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Jen Atkins

Published April 20, 2015


Associate Professor

School of Dance
Curriculum Vitae (CV)


Areas of Responsibility

Undergraduate & Graduate Teaching
American Dance Studies Advisor

Jen Atkins (she/hers) teaches courses in dance history, especially related to dance in the Americas and dance in popular culture. Jen’s classes focus on examining persistent historical and aesthetic debates through the lens of human motion in order to critically analyze identity, systems of power, and how the past and present converse with each other. Students are key to this endeavor–curiosity and open-mindedness are the only prerequisites for taking Jen’s classes, which revolve around lively discussions and collaborative learning. Outside of the classroom, Jen works closely with PoP Moves: An International Research Group for Popular Dance and Performance and is also very involved with the American Culture Association (as co-chair of the Dance & Culture Area, as chair of the Cawelti Textbook committee, and as a Board member). Jen’s first book, Carnival Balls in New Orleans: The Secret Side of Mardi Gras, 1870-1920 (LSU Press, 2017) earned the Jules and Frances Landry Award for most outstanding achievement in the field of southern studies. Jen often publishes about social dance in her hometown of New Orleans, but her research also focuses on popular culture, as well as pedagogical innovations. She is currently a Fulbright Roving Scholar in American Studies and will be based in Oslo, Norway for the 2022-23 academic year.


BA in Dance and English, Huntingdon College

MA in American Dance Studies, FSU

PhD in History, FSU

Select Scholarly & Creative Works

Fulbright Roving Scholar in American Studies (Norway), 2022-23

Jules and Frances Landry Award, 2018

New Orleans Carnival Balls: The Secret Side of Mardi Gras, 1870-1920 (LSU Press, 2017)

Perspectives on American Dance: The Twentieth Century (University Press of FL, 2018), Co-Edited with Sally Sommer and Tricia Young.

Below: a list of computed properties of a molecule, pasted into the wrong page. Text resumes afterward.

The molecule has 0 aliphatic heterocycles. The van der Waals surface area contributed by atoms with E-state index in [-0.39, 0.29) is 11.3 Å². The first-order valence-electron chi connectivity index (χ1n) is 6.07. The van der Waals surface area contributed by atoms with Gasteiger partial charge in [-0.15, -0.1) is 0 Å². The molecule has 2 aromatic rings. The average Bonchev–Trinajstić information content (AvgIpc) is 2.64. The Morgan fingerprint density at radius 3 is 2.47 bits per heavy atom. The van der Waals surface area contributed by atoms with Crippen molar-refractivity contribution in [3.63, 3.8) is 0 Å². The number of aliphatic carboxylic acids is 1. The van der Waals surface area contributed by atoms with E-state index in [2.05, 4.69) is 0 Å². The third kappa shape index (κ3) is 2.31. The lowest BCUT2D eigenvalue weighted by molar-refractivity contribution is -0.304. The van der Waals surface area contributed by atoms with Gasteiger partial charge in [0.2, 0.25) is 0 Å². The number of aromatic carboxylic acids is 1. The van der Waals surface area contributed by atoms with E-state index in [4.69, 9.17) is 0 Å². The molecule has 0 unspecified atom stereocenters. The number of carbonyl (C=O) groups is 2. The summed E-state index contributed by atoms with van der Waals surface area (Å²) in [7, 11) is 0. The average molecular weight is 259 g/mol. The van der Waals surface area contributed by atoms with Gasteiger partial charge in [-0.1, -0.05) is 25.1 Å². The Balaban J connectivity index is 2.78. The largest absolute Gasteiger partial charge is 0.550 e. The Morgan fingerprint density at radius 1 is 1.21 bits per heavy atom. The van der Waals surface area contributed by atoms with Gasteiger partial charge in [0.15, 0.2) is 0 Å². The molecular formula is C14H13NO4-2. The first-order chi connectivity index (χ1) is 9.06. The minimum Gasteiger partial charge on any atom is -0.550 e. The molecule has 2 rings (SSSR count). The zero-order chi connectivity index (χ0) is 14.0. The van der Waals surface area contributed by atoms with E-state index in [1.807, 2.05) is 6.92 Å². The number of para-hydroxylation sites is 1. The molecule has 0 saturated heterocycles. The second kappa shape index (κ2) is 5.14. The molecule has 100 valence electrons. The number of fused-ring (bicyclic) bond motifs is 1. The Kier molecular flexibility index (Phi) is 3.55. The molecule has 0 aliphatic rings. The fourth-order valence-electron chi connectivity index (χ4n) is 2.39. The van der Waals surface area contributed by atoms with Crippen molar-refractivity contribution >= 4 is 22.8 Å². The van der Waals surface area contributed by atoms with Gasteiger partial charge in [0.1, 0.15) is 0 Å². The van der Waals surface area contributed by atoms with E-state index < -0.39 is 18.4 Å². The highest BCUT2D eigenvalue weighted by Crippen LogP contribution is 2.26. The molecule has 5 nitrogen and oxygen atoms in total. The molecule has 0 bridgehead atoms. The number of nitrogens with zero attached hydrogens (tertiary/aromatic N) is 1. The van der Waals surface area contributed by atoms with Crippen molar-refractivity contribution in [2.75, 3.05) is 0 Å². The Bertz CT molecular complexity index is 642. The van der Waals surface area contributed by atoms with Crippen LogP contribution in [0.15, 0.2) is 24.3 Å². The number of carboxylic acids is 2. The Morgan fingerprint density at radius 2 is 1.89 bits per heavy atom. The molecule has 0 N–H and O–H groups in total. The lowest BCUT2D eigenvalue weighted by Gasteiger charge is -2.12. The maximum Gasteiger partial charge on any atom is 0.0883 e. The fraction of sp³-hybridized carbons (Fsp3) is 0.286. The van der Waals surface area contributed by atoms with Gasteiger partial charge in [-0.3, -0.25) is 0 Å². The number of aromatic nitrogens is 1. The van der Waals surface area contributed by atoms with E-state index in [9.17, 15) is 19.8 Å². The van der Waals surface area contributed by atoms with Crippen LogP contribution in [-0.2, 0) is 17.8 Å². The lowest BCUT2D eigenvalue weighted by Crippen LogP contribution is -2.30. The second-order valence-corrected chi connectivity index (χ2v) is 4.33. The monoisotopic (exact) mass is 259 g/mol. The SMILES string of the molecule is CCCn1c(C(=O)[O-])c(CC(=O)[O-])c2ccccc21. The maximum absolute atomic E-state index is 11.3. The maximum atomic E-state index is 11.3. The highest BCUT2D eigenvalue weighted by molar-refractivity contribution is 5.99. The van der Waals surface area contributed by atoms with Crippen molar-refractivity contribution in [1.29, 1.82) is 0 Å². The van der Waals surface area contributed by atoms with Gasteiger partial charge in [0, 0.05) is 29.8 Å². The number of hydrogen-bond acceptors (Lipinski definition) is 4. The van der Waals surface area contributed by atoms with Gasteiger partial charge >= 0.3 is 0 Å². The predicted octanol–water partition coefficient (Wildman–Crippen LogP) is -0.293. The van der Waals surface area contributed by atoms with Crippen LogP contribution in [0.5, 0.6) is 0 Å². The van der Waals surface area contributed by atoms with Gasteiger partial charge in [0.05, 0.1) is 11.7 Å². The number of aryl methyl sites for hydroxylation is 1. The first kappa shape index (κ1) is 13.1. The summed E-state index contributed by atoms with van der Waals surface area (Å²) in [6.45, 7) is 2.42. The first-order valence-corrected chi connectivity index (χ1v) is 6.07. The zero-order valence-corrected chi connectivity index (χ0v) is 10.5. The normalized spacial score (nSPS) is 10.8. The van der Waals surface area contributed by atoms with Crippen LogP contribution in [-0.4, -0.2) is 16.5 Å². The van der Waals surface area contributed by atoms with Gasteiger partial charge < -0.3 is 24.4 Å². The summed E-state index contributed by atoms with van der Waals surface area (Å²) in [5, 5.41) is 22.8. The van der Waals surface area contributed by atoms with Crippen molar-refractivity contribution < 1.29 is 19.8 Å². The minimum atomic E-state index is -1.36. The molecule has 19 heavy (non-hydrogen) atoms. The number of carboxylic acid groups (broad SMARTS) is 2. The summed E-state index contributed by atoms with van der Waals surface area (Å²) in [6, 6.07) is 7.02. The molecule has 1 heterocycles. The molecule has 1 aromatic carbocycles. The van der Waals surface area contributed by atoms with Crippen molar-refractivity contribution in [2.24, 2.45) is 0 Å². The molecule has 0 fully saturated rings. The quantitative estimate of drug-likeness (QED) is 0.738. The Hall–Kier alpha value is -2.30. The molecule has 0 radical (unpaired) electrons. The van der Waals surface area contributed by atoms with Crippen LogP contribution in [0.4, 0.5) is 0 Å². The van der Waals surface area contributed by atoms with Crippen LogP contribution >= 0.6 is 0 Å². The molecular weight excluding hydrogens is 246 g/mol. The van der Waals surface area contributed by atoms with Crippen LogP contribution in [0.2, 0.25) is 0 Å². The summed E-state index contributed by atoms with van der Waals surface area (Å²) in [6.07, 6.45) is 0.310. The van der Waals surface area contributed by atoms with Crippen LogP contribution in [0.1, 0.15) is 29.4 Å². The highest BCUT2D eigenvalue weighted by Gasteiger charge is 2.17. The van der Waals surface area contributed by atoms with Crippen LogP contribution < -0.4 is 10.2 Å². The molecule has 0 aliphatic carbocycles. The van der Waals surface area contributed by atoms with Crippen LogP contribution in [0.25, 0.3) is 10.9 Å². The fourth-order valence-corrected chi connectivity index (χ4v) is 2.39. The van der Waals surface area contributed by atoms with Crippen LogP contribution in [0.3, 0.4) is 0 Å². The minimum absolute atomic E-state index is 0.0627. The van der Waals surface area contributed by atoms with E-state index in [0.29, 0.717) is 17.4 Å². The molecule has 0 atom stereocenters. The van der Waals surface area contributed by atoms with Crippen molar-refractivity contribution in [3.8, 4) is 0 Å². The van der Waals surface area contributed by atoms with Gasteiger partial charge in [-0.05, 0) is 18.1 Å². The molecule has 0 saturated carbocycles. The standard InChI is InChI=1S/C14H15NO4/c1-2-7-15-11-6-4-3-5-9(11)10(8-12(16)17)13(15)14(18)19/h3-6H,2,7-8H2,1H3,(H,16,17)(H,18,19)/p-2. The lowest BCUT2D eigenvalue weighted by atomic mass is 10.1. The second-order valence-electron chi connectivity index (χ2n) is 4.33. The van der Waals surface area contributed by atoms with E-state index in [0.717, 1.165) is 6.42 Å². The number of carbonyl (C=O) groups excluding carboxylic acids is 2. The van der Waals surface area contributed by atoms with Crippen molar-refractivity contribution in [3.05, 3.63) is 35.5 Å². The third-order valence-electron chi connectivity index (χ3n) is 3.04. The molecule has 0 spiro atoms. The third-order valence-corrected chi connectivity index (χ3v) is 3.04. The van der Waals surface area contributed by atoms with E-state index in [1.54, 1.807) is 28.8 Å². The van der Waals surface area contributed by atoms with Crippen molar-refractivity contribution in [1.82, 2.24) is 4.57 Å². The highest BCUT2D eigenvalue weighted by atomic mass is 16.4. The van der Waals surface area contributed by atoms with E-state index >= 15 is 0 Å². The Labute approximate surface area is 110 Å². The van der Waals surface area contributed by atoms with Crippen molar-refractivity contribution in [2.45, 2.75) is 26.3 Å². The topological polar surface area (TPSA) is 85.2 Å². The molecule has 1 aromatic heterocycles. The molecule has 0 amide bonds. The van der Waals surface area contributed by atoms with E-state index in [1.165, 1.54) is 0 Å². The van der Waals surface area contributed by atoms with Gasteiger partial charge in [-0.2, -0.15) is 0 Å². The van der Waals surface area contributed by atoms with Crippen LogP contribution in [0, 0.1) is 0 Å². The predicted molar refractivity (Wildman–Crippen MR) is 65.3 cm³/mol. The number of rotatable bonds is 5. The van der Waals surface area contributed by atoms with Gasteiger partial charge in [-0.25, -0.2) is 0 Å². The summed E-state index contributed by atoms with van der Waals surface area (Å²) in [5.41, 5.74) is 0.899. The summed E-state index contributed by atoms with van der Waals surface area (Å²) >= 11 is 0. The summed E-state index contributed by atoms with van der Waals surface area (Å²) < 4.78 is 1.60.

Perspectives on American Dance: The New Millennium (University Press of FL, 2018), Co-Edited with Sally Sommer and Tricia Young.

Teaching Areas

Dance History, GFS.

Research Areas

American Dance, Dance in Popular Culture, Dance History Pedagogy

Additional Scholarly/Creative Works, Publications & Awards

Forthcoming edited textbook on Dance in US Popular Culture (Routledge)

Forthcoming article, “The New Normal: Activist Handmaids and Cosplay Choreographies in Trump’s America,” in the European Journal of American Culture

Collaborative conversation with Millicent Johnnie, “Finding New Orleans in Zululand,” in Southern Cultures 25:4 Here/Away (Winter 2019)

“From the Bamboula to the Baby Dolls: Improvisation, Agency, and African-American Dancing in New Orleans,” in Walking Raddy: The Baby Dolls of New Orleans, edited by Kim Vaz-Deville (University Press of Mississippi, 2018).

Review of New Orleans Carnival Krewes: The History Spirit and Secrets of Mardi Gras. By Rosary O’Neill. (Charleston, SC: The History Press, 2014) in Louisiana History, Spring 2016, 231-233.

“‘Using the Bow and the Smile’: New Orleans Mardi Gras Balls, Grand Marches, and Krewe Court Femininity, 1870-1920,” Louisiana History 54:1 (2013): 5-46.

“Class Acts and Daredevils: Black Masculinity in Jazz Funeral Dancing,” Journal of American Culture 35:2 (2012): 166-180.

“Issues of Integration in European and Spanish Dance Curricula and in American Dance Curricula,” The International Journal of Learning 16:8 (2009): 405-420. Co-authored with Tricia Young, N. M. Mestre, C. G. Morte, & P. Torres.

“La Meri,” in Susan Ware (Ed.), Notable American Women: A Biographical Dictionary, Completing the Twentieth Century (Cambridge, MA: The Belknap Press of Harvard University Press, 2004), 363-364. Co-authored with D. Milovanovic.

University Undergraduate Teaching Award, 2012-2013